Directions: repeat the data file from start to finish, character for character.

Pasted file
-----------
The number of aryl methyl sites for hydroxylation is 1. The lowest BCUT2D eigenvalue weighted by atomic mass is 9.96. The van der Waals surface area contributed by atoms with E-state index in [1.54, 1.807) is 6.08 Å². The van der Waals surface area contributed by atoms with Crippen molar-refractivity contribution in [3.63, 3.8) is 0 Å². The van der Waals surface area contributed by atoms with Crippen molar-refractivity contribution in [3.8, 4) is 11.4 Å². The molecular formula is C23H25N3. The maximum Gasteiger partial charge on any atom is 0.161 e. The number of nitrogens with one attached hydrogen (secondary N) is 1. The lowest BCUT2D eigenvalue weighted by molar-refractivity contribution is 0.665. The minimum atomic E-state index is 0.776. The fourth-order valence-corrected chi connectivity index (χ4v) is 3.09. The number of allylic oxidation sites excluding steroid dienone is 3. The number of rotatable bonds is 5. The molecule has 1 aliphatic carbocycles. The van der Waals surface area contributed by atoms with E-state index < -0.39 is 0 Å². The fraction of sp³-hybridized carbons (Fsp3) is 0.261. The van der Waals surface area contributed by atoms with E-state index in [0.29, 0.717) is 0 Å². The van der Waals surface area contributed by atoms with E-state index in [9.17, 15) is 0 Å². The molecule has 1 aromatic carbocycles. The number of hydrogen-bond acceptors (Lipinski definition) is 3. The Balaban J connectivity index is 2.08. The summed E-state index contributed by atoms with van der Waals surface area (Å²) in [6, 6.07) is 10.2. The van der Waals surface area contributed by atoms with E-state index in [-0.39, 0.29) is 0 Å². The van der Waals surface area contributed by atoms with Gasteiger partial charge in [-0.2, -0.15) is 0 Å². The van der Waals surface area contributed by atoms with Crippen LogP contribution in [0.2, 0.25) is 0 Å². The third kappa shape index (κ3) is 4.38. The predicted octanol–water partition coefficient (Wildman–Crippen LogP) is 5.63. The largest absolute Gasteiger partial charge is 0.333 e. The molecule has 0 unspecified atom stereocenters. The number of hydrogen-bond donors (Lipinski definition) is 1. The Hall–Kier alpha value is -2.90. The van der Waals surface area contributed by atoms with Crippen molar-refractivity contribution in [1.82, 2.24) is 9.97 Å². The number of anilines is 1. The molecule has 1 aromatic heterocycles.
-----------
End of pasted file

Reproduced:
The number of aryl methyl sites for hydroxylation is 1. The lowest BCUT2D eigenvalue weighted by atomic mass is 9.96. The van der Waals surface area contributed by atoms with E-state index in [1.54, 1.807) is 6.08 Å². The van der Waals surface area contributed by atoms with Crippen molar-refractivity contribution in [3.63, 3.8) is 0 Å². The van der Waals surface area contributed by atoms with Crippen molar-refractivity contribution in [3.8, 4) is 11.4 Å². The molecular formula is C23H25N3. The maximum Gasteiger partial charge on any atom is 0.161 e. The number of nitrogens with one attached hydrogen (secondary N) is 1. The lowest BCUT2D eigenvalue weighted by molar-refractivity contribution is 0.665. The minimum atomic E-state index is 0.776. The fourth-order valence-corrected chi connectivity index (χ4v) is 3.09. The number of allylic oxidation sites excluding steroid dienone is 3. The number of rotatable bonds is 5. The molecule has 1 aliphatic carbocycles. The van der Waals surface area contributed by atoms with E-state index < -0.39 is 0 Å². The fraction of sp³-hybridized carbons (Fsp3) is 0.261. The van der Waals surface area contributed by atoms with E-state index in [0.29, 0.717) is 0 Å². The van der Waals surface area contributed by atoms with E-state index in [9.17, 15) is 0 Å². The molecule has 1 aromatic carbocycles. The number of hydrogen-bond acceptors (Lipinski definition) is 3. The Balaban J connectivity index is 2.08. The summed E-state index contributed by atoms with van der Waals surface area (Å²) in [6, 6.07) is 10.2. The van der Waals surface area contributed by atoms with E-state index in [-0.39, 0.29) is 0 Å². The van der Waals surface area contributed by atoms with Gasteiger partial charge in [-0.2, -0.15) is 0 Å². The van der Waals surface area contributed by atoms with Crippen LogP contribution in [0.2, 0.25) is 0 Å². The third kappa shape index (κ3) is 4.38. The predicted octanol–water partition coefficient (Wildman–Crippen LogP) is 5.63. The largest absolute Gasteiger partial charge is 0.333 e. The molecule has 0 unspecified atom stereocenters. The number of hydrogen-bond donors (Lipinski definition) is 1. The Hall–Kier alpha value is -2.90. The van der Waals surface area contributed by atoms with Crippen molar-refractivity contribution in [1.82, 2.24) is 9.97 Å². The number of anilines is 1. The molecule has 1 aromatic heterocycles.